The many faces of denial often show themselves at the beginning of the relationship. Some will say, “I just didn’t pay attention,” or “I ignored the red lights.” When it becomes apparent that there are problems within the relationship, you tell yourself, “It’s not so bad.” Then, you have a day when there are no conflicts (after days of intense conflict) and tell yourself the pain isn’t so bad. You say, “It seems easier; I can deal with this; It’ll get better.”
Another form of denial is telling yourself that it’s all his (or her) fault and you imagine that the day will come when he or she gets their act together and everything will be fine. You deny that you have any responsibility in the conflict or you say it’s all your fault.
If you deny your responsibility—as many people do—then it becomes logical to look for a new lover or partner. You’re getting clear in your mind that all the problems will be solved with a new partner, based on the denial of their part. The reality is that because it is based on a false premise, most of these new relationships fail. And now there are two relationship endings to process. At this point, some people realize that they need to look in the mirror and stop pointing to their partners as the problem.
Are you in denial?
The next level of denial is feeling that “this” doesn’t have to hurt so much so what people do is numb the shit out of it, so they don’t have to feel it. There are many ways of numbing: Alcohol, over-exercise, drugs, porn, electronic media, staying busy, constantly doing something, over or under eating, sleeping or not sleeping enough.
Another level of denial is thinking they can get through this by themselves. “I’m fine. I’ll be fine. I’ll get over this.” I’ve heard that zillions of times. They don’t tell anyone, or they tell very few people about it, and in doing so they enter the shame-game. Shame is emotional quicksand. The more I try to get out of it by myself the deeper I get into it. This is the time to reach out for help.
Still another way denial shows up is when people say things like, “I’m losing it. I’m falling apart. I’m a wreck.” This can be subtle but what they’re really talking about is they’re straddling grief and self-pity and a lot of people want to deny their grief. We don’t live in a culture that understands or honors grief. We call it sadness; we don’t call it grief. And so, as you know there’s a profound level of grief associated with relationship-ending. As a result, people try to short-circuit grief. In her book, Broken Open: How Difficult Times Can Help Us Grow, Elizabeth Lesser talks about the fast-food model of mourning—get over it quickly and get back to work: Affix the bandage of “closure” and move on.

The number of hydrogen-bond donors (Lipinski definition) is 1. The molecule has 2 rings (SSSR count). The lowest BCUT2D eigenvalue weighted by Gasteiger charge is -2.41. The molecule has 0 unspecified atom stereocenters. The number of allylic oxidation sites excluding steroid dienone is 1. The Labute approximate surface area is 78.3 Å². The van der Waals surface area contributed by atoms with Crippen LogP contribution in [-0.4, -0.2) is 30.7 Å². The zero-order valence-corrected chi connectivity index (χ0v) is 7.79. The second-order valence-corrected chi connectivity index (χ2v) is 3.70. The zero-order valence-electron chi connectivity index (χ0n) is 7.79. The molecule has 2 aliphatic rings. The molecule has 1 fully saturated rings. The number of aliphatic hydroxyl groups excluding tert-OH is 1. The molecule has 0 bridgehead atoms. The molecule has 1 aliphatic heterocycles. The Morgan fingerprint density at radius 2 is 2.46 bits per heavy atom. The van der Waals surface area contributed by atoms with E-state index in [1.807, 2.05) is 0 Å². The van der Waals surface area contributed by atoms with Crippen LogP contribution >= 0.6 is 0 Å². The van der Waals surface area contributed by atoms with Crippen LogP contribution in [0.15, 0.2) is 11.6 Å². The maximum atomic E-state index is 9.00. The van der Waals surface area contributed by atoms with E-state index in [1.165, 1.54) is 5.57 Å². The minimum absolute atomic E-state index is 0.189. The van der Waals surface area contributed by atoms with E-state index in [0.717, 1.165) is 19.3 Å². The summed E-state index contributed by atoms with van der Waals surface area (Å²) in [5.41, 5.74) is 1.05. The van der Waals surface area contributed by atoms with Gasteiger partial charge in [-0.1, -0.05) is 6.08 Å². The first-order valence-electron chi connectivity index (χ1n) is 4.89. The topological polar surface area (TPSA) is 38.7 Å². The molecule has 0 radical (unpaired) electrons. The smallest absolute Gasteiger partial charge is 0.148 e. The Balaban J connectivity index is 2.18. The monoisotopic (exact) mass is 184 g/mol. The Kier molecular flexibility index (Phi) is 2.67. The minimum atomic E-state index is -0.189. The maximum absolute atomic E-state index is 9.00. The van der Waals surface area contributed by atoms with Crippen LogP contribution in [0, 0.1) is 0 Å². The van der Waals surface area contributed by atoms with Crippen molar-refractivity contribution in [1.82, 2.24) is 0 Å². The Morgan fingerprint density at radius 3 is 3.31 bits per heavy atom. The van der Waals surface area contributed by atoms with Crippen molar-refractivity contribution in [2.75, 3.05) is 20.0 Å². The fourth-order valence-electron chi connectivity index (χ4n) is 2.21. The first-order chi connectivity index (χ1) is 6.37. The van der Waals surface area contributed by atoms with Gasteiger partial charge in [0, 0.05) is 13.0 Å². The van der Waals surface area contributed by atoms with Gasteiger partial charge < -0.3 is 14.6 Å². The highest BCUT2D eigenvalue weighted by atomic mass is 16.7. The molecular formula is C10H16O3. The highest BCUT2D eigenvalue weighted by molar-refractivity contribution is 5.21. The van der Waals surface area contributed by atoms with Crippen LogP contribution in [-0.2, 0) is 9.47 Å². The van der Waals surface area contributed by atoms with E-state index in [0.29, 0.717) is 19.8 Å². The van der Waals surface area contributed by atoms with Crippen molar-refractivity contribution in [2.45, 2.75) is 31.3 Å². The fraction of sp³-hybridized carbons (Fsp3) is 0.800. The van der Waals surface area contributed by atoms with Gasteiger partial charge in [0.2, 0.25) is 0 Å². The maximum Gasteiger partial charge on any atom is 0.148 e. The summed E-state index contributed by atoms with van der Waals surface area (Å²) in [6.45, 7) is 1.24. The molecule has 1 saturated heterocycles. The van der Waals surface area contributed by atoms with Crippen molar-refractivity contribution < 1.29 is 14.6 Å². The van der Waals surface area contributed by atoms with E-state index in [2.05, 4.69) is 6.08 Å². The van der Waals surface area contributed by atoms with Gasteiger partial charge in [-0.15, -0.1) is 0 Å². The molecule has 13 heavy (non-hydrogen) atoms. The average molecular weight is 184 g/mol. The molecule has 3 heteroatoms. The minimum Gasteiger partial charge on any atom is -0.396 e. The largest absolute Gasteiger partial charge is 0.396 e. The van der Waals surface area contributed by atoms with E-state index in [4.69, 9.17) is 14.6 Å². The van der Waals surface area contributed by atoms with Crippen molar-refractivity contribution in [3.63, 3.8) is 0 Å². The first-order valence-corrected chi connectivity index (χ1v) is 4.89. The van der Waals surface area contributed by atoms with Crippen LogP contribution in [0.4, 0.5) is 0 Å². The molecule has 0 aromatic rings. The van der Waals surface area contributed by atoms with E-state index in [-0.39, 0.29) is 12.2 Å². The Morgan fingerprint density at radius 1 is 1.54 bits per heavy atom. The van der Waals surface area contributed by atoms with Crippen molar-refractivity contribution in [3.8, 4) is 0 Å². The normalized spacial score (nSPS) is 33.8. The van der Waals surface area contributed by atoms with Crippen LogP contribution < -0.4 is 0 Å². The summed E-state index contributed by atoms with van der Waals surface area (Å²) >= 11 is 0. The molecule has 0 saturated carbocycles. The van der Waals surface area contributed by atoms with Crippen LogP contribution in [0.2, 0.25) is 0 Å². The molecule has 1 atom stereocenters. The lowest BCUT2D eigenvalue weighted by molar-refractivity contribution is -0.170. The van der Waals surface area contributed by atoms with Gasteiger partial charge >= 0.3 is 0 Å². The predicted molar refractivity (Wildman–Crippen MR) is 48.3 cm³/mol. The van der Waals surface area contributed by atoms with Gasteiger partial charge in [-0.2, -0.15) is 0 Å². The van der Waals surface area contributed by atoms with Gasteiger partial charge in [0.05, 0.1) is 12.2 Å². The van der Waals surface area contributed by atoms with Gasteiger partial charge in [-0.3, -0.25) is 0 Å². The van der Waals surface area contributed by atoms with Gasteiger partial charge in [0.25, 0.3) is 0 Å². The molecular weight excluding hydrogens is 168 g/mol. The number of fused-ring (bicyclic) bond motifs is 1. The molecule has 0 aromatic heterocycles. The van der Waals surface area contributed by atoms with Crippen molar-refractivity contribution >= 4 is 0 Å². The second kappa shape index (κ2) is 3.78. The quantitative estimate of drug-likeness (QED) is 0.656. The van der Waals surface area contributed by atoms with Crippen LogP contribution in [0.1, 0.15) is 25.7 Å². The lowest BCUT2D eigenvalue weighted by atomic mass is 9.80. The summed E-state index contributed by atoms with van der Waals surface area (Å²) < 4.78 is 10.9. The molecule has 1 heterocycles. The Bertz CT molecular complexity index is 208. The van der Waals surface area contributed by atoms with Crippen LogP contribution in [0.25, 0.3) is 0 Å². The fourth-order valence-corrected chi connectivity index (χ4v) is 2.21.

Often, people want to completely short circuit the entire emotional process and don’t give it the time and attention required for healing. They tell themselves they should be ready to start dating in x days, weeks, months. They don’t consider how the disentanglement (also called ‘enmeshment’) and the adjustment process is different for each of us and don’t consider how much time it takes—but it’s certainly more than days, weeks or a few months. Denying this will contaminate the next relationship because we haven’t dealt with our baggage.
More Faces of Denial
Another level of denial is that when people start dating before they’re even divorced or are about to get divorced or they’re barely divorced and they believe they’re ready to do so. Not being in reality comes with a price. Illusions, delusions, fantasy allow us to perpetuate our denial. The result is that we stay in an unhealthy, limited awareness. You will not grow or heal or rebuild or transform by yourself. Time does not heal all wounds; time scars all wounds. Working on it will help you heal.
It is necessary and critical that we move out of the denial stage. When we do, we usually find that most of our fears are far worse than what the reality is. Projecting fear-based thinking into the future will keep you in denial.
By rebuilding your life from the inside out, you’ll be able to clearly move through the stages of relationship-ending and rebuild an authentic life of happiness. Take the first step and assess where you are by taking the Fisher Divorce Adjustment Scale (FDAS). The results are graphed so you can see where you are in the adjustment process.
Discover how to rebuild your life in our life-changing Rebuilding Workshop based on the groundbreaking book Rebuilding | When Your Relationship Ends by Dr. Bruce Fisher—a pioneer in the field of divorce recovery. This 10-week program is designed for you to reset your life as you move from denial to freedom.
Begin the Rebuilding process today by contacting Nick at Nick@AfterDivorceSupport.com